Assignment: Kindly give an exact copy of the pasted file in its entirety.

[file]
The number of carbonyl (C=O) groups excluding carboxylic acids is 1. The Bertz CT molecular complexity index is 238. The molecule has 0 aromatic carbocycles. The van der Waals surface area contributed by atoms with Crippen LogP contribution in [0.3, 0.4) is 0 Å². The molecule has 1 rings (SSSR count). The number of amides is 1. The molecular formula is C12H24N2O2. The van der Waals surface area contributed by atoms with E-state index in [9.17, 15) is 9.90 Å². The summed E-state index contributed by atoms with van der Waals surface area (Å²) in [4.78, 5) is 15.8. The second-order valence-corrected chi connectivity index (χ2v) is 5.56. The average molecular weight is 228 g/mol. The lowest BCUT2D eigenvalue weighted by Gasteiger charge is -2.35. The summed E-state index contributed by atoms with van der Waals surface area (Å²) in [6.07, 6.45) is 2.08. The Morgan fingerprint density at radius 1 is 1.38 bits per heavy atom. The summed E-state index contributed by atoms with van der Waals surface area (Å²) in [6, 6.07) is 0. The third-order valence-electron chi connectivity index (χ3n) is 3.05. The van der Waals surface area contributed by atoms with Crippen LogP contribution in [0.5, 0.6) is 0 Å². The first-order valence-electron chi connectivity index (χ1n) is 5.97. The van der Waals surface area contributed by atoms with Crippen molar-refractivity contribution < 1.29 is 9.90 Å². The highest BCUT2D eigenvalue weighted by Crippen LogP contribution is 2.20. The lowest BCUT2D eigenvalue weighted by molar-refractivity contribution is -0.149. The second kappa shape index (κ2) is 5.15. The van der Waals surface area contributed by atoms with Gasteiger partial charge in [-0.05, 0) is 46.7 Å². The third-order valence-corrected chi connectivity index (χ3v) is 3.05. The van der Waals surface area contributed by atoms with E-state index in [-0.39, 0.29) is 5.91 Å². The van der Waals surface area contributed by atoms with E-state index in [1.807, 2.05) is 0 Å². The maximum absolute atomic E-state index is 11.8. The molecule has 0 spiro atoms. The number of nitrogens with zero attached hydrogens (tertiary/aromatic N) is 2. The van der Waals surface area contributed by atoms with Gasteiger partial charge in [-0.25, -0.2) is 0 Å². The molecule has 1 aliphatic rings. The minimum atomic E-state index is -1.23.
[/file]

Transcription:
The number of carbonyl (C=O) groups excluding carboxylic acids is 1. The Bertz CT molecular complexity index is 238. The molecule has 0 aromatic carbocycles. The van der Waals surface area contributed by atoms with Crippen LogP contribution in [0.3, 0.4) is 0 Å². The molecule has 1 rings (SSSR count). The number of amides is 1. The molecular formula is C12H24N2O2. The van der Waals surface area contributed by atoms with E-state index in [9.17, 15) is 9.90 Å². The summed E-state index contributed by atoms with van der Waals surface area (Å²) in [4.78, 5) is 15.8. The second-order valence-corrected chi connectivity index (χ2v) is 5.56. The average molecular weight is 228 g/mol. The lowest BCUT2D eigenvalue weighted by Gasteiger charge is -2.35. The summed E-state index contributed by atoms with van der Waals surface area (Å²) in [6.07, 6.45) is 2.08. The Morgan fingerprint density at radius 1 is 1.38 bits per heavy atom. The summed E-state index contributed by atoms with van der Waals surface area (Å²) in [6, 6.07) is 0. The third-order valence-electron chi connectivity index (χ3n) is 3.05. The van der Waals surface area contributed by atoms with Crippen LogP contribution in [0.5, 0.6) is 0 Å². The first-order valence-electron chi connectivity index (χ1n) is 5.97. The van der Waals surface area contributed by atoms with Crippen molar-refractivity contribution < 1.29 is 9.90 Å². The highest BCUT2D eigenvalue weighted by Crippen LogP contribution is 2.20. The lowest BCUT2D eigenvalue weighted by molar-refractivity contribution is -0.149. The second kappa shape index (κ2) is 5.15. The van der Waals surface area contributed by atoms with Gasteiger partial charge in [-0.05, 0) is 46.7 Å². The third-order valence-corrected chi connectivity index (χ3v) is 3.05. The van der Waals surface area contributed by atoms with E-state index in [-0.39, 0.29) is 5.91 Å². The van der Waals surface area contributed by atoms with E-state index in [1.807, 2.05) is 0 Å². The maximum absolute atomic E-state index is 11.8. The molecule has 0 spiro atoms. The number of nitrogens with zero attached hydrogens (tertiary/aromatic N) is 2. The van der Waals surface area contributed by atoms with Gasteiger partial charge in [-0.25, -0.2) is 0 Å². The molecule has 1 aliphatic rings. The minimum atomic E-state index is -1.23.